Thus for two long years citizens were even deprived of this basic information; even as of date the website of the Delhi High Court does not contain this information. A ten-paged document on the Supreme Court website alone gives this simple but useful information. Even a net-savvy citizen would be hard put to reach this ten-paged document as the title preceding the information is “Report of the Committee on In-House Procedure”.

It is apparent even to a novice that there is a conscious effort by the authorities to keep the information a secret. So much for the transparency of the institution of Indian judiciary! It is just as well to add that in the Vishakha judgement (1997) dealing with the sexual harassment at workplace the court had prescribed guidelines and norms for protection of women from sexual harassment at workplace. It took the Supreme Court of India another 16 years before a system was put in place to deal with sexual harassment cases in the Supreme Court and this too needed the public spiritedness of two women lawyers to coax the court into action! Around that time the complaints of sexual harassment against two retired Supreme Court judges surfaced in the media.

Case no. 2

On 30 March, 2016 a complainant sent a communication to the Chief Justice of India elaborating on the case disposal rate of a sitting judge of the Delhi High Court. The highlights of the complaint include:

• The judge sits in court for hardly one hour a day and that too is spent on giving public lecture to the lawyers and litigants as to how administrative work keeps the judge busy.

• The judge’s disposal rate is the lowest.

• All matters in the judge’s court are simply adjourned. In the month of January 2016 the bench presided over by the judge disposed off only nine matters. Two were dismissed as withdrawn. Two matters were disposed off by a common judgement and three others by a judgement each and two more by orders. The four judgements are of ten, four, eleven and thirty-three pages. Two matters disposed of by orders are in two and three pages respectively. In the whole month only sixty-three pages were dictated.

• Performance in the month of February 2016 is only seven disposals five by judgements and two by orders, one of which pronounced in court on 18.02.2016 did not get uploaded on the website till 30.03.2016. The five judgements and one order authored in February 2016 totals only forty-eight pages.

The complainant had used the data available on the official Delhi High Court website. Ironically the complainant had only urged the Chief Justice of India to ensure that the concerned judge sits in court for the full duration of five hours i.e. from 10.30 a.m. to 1.15 p.m. and thereafter from 2.15 p.m. to 4.30 p.m.

The communication was quoted in a news item published in The Times of India dated 17 May, 2016 under the byline of Mr. Abhinav Garg – a journalist with an impeccable record of integrity, honesty and professionalism. (The name of the judge was mentioned in the news report, though we are withholding it in this article). The complainant was ostensibly forced to make the matter public as no action was taken on the complaint dated 30.03.2016 by the authorities. The publication of the disposal rate of cases of one judge of the Delhi High Court (a micro study in effect) let slip the dogs of war. The concerned journalist – moved by the image of weeping CJI over pendency of cases – had contempt proceedings initiated against him and was made to tender an unconditional apology. Ironically before filing the story the journalist had contacted the concerned judge who declined to comment. The journalist had even verified from the High Court website that the numbers cited by the complainant are accurate. Till date no lawyer in the whole country has disputed the substance of the complaint pertaining to disposal rate etc. A handful of senior advocates harped upon getting an unconditional apology from the newspaper rather than reply to the substance of the complaint. Evidently the data provided by the complainant is indisputable. Even so the Delhi High Court Bar Association passed a resolution on 18.05.2016 condemning the publication of the said article!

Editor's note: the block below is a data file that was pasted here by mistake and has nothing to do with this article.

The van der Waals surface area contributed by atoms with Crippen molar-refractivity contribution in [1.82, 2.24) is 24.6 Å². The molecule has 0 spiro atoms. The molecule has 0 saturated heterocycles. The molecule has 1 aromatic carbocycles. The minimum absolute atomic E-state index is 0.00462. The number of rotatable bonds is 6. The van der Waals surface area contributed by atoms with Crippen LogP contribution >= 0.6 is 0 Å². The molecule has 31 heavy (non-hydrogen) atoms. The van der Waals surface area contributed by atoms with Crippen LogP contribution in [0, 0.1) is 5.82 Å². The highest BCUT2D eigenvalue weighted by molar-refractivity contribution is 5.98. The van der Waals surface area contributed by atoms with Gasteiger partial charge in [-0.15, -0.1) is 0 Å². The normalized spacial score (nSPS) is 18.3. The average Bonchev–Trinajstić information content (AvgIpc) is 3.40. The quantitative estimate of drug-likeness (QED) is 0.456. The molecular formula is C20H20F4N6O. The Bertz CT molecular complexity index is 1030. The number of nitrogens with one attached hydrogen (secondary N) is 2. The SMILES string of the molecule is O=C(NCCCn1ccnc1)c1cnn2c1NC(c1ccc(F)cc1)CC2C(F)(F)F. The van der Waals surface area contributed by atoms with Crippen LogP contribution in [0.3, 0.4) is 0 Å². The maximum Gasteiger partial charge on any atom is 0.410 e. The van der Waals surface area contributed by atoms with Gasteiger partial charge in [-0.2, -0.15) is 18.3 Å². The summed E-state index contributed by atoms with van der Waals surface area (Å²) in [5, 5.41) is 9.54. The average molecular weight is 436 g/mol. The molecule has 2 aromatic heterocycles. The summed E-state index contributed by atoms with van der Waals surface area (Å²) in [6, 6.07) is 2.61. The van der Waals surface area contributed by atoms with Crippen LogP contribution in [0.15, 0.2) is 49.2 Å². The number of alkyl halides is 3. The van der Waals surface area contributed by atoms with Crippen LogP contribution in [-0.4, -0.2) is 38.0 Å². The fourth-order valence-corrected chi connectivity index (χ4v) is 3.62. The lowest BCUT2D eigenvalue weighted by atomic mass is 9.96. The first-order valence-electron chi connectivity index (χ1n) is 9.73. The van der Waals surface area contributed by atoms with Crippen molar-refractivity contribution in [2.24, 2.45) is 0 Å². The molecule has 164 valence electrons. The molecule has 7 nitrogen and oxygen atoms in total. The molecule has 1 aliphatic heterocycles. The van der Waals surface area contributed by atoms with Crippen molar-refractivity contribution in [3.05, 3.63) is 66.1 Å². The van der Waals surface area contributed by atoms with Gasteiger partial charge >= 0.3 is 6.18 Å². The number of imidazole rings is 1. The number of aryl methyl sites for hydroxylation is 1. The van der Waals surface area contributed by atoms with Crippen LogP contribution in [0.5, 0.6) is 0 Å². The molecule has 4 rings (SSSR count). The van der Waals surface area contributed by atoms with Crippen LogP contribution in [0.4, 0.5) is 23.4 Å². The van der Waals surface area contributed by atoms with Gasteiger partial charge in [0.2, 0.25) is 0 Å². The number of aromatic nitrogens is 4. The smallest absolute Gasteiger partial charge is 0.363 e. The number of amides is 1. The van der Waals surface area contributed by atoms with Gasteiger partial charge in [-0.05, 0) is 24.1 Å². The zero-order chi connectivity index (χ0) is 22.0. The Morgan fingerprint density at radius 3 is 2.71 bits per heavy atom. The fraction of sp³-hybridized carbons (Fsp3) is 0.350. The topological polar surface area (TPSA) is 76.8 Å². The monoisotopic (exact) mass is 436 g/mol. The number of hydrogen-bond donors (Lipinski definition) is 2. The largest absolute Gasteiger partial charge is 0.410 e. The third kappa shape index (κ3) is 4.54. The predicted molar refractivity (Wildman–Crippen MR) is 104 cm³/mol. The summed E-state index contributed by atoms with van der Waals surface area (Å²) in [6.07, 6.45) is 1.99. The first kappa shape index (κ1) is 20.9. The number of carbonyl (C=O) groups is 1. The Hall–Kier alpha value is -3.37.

From the two cases detailed above certain conclusions emerge:

• If a complaint is sent to the authorities about a certain judge and the authorities do not act within a reasonable period of time (say six weeks) the complainant is inclined to make the issue public as in Case 2.

• Case 1 sends a message that when a complaint is made about a judge to the authorities, the chances are that there would be no acknowledgement or communication sent to the complainant even at the end of two and a half years.

So if the complainant goes to the media after waiting for a reasonable period of time the publication carrying the complaint would face contempt proceedings as in Case 2. The casualty in these situations is the freedom of expression. The most pertinent question is being swept under the carpet in Case 2 viz why did the authorities not take any action on the complaint for one and a half months? The normal practice adopted in a democracy is to send a complaint and wait for a reasonable period before making it public; the point of decision to go public is that the complaint is not being looked into.

Case 2 above shows that just by raising an issue of how many hours a judge spends in just one court in India or by making public the disposal rate of cases creates a storm in a teacup. We at PIL Watch Group are conducting a study into the number of hours judges are functioning in their courts. To begin with we chose the Tis Hazari District Courts, Delhi (said to be the largest court in Asia). On 25.05.2016 we conducted a survey by physically entering the court rooms in all the floors where the courts function and seeing for ourselves whether the judge is sitting in court or not. The visit was conducted between 11.40 a.m. to 2.35 p.m. (minus the lunch break from 1.30 p.m. to 2 p.m.). We chose the peak time when maximum number of judges are expected to be holding court. In about 30% of the courts visited the judges were not sitting in the court room. Would the Chief Justice of India please take note of this? Could we expect the judges in the District Courts to be holding court six hours a day minus half an hour for lunch? We feel that the case disposal rate would improve considerably if even this basic step is implemented. Why can’t an exercise similar to the one conducted by us be undertaken by court-appointed commissioners along with members of civil society all over the country? The debate on over 3 crore (30 million) pending cases should not lose track of this vital reform which has to come from within the judiciary.

Finally we urge the Chief Justice of India to expunge the contempt proceedings against Mr. Abhinav Garg from the record of the Delhi High Court.

[Dr. P.S. Sahni is the Secretary of PIL Watch Group and can be contacted at: [email protected]]